Double swipes not allowed at Café Mac next year

Hang on for a minute...we're trying to find some more stories you might like.


Email This Story






An email sent to all students living on campus next fall included an announcement that took many students by surprise. Starting in the 2015-2016 school year, double meal swipes will not be offered at Cafe Mac.

Double meal swipes have not been a fixture at Cafe Mac for very long.

“Until this year, you couldn’t do multiple meal swipes at all. Last year, we had a group that got together and reviewed the dining options on campus, and we made a number of changes. These changes included adding options at retail locations, expanding hours and adding the ability to use meal swipes at retail locations,” Director of Campus Life Keith Edwards said.

According to Edwards, all of the changes “have gone well,” with the exception of the double meal swipe option.

“We wanted students on the meal plan to have flexibility, but people weren’t using it as flexibility. They were using it to create ‘shadow meal plans’ for people who are not on the meal plan,” Edwards said.

Students may not see bringing a friend into Café Mac once or twice a week as a problem, but when many people on the meal plan do this, it adds up — significantly.

“We were getting 70 to 100 [double meal swipe] people at lunch and dinner every day, and we’ve heard from [older] students that’s it’s been great — they’ve pretty much gotten a meal plan — and that’s not what we want to create,” Edwards said.

The decision was made to add five guest passes per student meal plan that can be used to let families or visitors into Café Mac, in addition to 50 dollars in flex points for plans A, B and C.

“The fifty dollars in flex points allows students a little more flexibility. The 19-meal plan is still the best value, and everything else is a sacrifice in value for something that better meets your needs. The rationale was that we hadn’t increased the flex for years, and since the meal plan price goes up three percent per year, we are basically accounting for inflation,” Edwards said.

More changes that were included in the same email to students using the meal plan next year include reducing the price of the Commuter 75 plan to 675 dollars, and the addition of a new meal plan, Plan E.

“Plan E is 150 meals per semester, at 250 dollars less than the full meal plan per semester, and will be available to juniors and seniors only. We wanted to offer them an option and provide an incentive for students to live on campus and give them support and resources,” Edwards said.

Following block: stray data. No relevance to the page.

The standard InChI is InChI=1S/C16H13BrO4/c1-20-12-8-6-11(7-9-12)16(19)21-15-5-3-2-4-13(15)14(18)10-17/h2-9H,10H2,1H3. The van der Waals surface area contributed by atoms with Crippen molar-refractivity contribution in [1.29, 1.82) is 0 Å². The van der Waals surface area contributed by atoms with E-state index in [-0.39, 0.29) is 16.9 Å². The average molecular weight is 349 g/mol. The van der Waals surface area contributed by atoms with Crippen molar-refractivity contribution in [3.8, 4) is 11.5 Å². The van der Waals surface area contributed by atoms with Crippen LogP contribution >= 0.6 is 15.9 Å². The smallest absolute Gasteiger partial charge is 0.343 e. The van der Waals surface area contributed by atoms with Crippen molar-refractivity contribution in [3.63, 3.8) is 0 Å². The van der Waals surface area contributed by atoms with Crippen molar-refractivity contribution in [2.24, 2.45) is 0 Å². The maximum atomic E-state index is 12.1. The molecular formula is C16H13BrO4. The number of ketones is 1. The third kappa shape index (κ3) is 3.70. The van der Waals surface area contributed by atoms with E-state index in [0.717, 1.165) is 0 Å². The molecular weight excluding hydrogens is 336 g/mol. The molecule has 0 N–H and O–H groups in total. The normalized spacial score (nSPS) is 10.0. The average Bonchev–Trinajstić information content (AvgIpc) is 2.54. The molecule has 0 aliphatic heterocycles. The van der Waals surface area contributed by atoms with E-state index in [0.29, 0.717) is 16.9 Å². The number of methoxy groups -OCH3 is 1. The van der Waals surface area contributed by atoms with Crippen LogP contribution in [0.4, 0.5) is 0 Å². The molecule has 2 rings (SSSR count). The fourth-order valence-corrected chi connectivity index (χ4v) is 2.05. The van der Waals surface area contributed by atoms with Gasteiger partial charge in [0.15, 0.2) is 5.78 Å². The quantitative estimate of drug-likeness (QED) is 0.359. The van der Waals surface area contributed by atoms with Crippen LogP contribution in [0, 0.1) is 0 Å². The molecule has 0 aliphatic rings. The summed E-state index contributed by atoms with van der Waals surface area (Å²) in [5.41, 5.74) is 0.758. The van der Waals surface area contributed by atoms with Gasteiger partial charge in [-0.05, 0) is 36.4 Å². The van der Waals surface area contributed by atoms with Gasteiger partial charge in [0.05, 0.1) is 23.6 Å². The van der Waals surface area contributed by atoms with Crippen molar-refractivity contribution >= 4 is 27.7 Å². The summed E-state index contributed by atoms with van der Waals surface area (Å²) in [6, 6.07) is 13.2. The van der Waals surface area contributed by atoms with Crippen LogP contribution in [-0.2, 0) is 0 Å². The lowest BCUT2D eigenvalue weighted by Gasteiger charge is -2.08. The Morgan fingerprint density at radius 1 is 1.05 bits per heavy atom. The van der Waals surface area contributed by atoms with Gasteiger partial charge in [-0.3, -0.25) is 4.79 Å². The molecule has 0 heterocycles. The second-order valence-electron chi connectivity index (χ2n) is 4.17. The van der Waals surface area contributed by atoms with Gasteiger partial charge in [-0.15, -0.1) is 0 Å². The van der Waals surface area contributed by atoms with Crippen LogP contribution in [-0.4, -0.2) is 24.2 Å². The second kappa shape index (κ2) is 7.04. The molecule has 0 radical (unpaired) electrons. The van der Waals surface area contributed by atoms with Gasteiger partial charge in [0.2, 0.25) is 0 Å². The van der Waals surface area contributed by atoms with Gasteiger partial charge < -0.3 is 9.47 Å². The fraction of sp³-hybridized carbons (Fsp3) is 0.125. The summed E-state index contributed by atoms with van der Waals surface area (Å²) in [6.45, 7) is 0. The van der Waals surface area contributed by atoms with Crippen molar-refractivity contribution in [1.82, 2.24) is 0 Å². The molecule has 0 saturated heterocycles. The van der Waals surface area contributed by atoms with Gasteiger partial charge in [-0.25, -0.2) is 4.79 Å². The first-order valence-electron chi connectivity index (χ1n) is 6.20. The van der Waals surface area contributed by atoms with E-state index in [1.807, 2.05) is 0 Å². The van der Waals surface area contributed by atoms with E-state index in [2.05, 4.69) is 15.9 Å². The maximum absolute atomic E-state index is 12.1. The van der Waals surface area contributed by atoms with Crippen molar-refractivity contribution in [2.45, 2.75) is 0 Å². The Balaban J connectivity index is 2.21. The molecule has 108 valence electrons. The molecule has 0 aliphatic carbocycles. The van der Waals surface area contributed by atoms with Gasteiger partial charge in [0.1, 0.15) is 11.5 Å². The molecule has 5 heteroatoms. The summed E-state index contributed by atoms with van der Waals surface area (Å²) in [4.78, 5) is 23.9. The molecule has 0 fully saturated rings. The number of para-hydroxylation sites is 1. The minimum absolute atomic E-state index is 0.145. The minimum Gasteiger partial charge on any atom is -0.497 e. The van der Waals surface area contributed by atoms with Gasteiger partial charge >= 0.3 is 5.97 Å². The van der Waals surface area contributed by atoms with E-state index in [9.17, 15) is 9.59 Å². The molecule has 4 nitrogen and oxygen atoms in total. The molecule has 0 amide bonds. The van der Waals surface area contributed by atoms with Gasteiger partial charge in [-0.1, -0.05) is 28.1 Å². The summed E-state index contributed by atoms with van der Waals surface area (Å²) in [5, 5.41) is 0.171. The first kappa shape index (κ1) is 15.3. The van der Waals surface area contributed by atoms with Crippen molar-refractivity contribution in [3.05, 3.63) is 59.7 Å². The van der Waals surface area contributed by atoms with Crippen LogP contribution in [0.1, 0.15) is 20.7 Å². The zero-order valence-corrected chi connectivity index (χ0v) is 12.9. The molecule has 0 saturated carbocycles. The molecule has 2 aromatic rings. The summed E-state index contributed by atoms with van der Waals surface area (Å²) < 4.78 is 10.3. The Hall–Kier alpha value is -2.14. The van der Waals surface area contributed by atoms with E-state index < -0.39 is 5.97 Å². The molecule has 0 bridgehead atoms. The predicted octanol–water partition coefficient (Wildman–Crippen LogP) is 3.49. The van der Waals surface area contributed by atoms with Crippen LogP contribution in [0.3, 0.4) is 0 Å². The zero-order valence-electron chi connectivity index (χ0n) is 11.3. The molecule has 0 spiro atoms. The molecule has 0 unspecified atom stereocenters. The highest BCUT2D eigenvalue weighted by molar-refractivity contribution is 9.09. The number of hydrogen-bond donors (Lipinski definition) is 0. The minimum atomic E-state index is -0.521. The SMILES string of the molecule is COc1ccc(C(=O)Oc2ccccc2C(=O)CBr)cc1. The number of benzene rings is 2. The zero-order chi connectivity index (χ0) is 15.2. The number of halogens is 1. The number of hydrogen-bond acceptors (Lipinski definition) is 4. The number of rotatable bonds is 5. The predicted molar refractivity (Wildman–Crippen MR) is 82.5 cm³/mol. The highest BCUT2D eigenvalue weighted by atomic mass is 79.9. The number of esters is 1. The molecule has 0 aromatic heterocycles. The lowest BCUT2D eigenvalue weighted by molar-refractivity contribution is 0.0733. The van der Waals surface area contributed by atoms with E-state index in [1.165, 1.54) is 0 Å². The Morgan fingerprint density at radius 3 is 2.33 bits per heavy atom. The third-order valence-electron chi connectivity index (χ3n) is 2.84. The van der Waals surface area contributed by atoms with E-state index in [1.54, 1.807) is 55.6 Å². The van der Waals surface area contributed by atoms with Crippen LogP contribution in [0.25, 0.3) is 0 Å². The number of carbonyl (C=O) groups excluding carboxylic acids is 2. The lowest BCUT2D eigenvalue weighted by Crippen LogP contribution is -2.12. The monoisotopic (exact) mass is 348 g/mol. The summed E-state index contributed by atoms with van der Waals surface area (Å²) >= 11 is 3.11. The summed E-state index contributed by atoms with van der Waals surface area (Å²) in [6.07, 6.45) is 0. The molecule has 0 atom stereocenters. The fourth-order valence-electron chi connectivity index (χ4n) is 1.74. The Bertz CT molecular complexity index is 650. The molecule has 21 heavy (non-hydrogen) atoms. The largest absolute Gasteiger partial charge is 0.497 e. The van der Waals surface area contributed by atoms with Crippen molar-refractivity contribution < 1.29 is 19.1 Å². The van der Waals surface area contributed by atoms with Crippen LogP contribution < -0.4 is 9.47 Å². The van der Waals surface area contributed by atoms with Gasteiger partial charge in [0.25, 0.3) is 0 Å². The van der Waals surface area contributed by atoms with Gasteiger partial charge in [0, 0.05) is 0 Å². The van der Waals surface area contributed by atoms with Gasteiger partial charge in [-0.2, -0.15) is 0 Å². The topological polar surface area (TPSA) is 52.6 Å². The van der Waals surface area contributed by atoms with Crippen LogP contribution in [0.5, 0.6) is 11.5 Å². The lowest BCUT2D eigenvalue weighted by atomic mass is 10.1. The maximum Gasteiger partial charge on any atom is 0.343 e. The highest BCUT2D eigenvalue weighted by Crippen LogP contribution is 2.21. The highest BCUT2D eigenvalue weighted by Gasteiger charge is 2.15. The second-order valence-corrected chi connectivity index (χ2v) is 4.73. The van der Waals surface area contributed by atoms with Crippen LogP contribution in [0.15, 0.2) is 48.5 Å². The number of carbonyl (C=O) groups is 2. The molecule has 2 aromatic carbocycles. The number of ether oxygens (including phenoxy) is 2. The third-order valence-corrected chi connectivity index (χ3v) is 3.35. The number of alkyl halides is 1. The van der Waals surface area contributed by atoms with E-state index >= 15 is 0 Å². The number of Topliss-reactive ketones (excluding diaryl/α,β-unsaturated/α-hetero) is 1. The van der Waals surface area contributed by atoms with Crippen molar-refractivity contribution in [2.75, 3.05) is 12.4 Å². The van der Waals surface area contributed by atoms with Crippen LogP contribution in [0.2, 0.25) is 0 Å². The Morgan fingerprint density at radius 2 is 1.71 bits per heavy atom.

A common belief on campus is that Bon Appetit bases its business model on students not using all of their meals in a given week, and there is a grain of truth to this conjecture.

“We assume that if you have a 19-meal plan, you won’t use all of them. We want students to have have flexibility. That’s what we want for people who are on the meal plan. Double meal swipes drive up the costs for Cafe Mac, which drives up the cost for everybody’s meal plan,” Edwards said.

Edwards addressed student concerns about the perceived high cost of Cafe Mac, compared to other options. The cost of a meal plan is another oft-repeated gripe repeated by students is that “Bon Appetit takes all of our money” or otherwise cheat students.

“What it costs Bon Appetit for you to eat in Cafe Mac is way cheaper than anything you can ever get at the Grille. If you order a turkey buyer at the grill, it takes a lot of time to prepare, versus getting three plates of food on the other side. Their labor costs are dramatically different–if it were up to Bon Appetit, everybody would eat in Cafe Mac, because the retail locations all cost them money. We’ve asked that they keep those open for variety and convenience for students,” Edwards said.

What’s more, the money that students pay for their plan does not go only to Bon Appetit.

“You’re not just paying Bon Appetit; you’re also paying the college” Edwards said. “It’s kinda like owning a restaurant, and we’re paying Bon Appetit to buy the food and cook it. About 60 of what you pay in a meal plan goes to Bon Appetit, and 40 percent goes to college to pay for overhead and maintenance. There are two separate conversations—what Bon Appetit charges the college, which is an arrangement between us and Bon Appetit, and what the college charges for the meal plan,” Edwards said.

The removal of the double-swipe option will be a major adjustment for a good number of students, but Edwards emphasized that the college cares about student access and usage.

“What we want is people to make as much use of their meal plan as possible, but what we don’t want is students, every day, bringing in someone who’s never paid.”